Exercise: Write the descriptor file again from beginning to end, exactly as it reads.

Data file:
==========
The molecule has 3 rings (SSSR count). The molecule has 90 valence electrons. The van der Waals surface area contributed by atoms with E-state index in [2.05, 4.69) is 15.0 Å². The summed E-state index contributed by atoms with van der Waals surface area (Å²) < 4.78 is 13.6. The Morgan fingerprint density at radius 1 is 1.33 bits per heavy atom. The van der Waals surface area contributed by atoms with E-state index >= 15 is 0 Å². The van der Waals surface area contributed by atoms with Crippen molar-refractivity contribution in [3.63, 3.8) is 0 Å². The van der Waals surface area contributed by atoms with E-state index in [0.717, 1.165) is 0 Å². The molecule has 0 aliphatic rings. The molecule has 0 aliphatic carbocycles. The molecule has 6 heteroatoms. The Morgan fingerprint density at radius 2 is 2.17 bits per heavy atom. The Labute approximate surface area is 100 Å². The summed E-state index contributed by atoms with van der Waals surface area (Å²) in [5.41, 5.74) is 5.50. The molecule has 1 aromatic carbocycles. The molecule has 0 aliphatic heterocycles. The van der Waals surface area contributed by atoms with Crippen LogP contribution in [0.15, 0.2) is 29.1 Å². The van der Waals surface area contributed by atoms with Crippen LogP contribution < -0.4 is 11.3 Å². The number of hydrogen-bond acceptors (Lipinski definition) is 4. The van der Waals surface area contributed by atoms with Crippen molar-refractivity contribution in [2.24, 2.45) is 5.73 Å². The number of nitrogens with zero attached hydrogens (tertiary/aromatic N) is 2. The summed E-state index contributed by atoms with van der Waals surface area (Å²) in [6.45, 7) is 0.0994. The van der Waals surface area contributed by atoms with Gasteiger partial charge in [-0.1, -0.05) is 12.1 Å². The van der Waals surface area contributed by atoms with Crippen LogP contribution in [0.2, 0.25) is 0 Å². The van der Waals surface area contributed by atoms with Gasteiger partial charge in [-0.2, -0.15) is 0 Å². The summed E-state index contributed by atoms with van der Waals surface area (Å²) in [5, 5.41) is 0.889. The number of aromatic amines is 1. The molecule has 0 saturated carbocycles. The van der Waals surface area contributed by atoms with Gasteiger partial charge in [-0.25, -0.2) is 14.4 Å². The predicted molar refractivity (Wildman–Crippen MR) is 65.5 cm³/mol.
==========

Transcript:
The molecule has 3 rings (SSSR count). The molecule has 90 valence electrons. The van der Waals surface area contributed by atoms with E-state index in [2.05, 4.69) is 15.0 Å². The summed E-state index contributed by atoms with van der Waals surface area (Å²) < 4.78 is 13.6. The Morgan fingerprint density at radius 1 is 1.33 bits per heavy atom. The van der Waals surface area contributed by atoms with E-state index >= 15 is 0 Å². The van der Waals surface area contributed by atoms with Crippen molar-refractivity contribution in [3.63, 3.8) is 0 Å². The van der Waals surface area contributed by atoms with E-state index in [0.717, 1.165) is 0 Å². The molecule has 0 aliphatic rings. The molecule has 0 aliphatic carbocycles. The molecule has 6 heteroatoms. The Morgan fingerprint density at radius 2 is 2.17 bits per heavy atom. The Labute approximate surface area is 100 Å². The summed E-state index contributed by atoms with van der Waals surface area (Å²) in [5.41, 5.74) is 5.50. The molecule has 1 aromatic carbocycles. The molecule has 0 aliphatic heterocycles. The van der Waals surface area contributed by atoms with Crippen LogP contribution in [0.15, 0.2) is 29.1 Å². The van der Waals surface area contributed by atoms with Crippen LogP contribution < -0.4 is 11.3 Å². The number of hydrogen-bond acceptors (Lipinski definition) is 4. The van der Waals surface area contributed by atoms with Crippen molar-refractivity contribution in [2.24, 2.45) is 5.73 Å². The number of nitrogens with zero attached hydrogens (tertiary/aromatic N) is 2. The summed E-state index contributed by atoms with van der Waals surface area (Å²) in [6.45, 7) is 0.0994. The van der Waals surface area contributed by atoms with Gasteiger partial charge in [-0.1, -0.05) is 12.1 Å². The van der Waals surface area contributed by atoms with Crippen LogP contribution in [0.2, 0.25) is 0 Å². The van der Waals surface area contributed by atoms with Gasteiger partial charge in [-0.2, -0.15) is 0 Å². The summed E-state index contributed by atoms with van der Waals surface area (Å²) in [5, 5.41) is 0.889. The number of aromatic amines is 1. The molecule has 0 saturated carbocycles. The van der Waals surface area contributed by atoms with Gasteiger partial charge in [-0.25, -0.2) is 14.4 Å². The predicted molar refractivity (Wildman–Crippen MR) is 65.5 cm³/mol.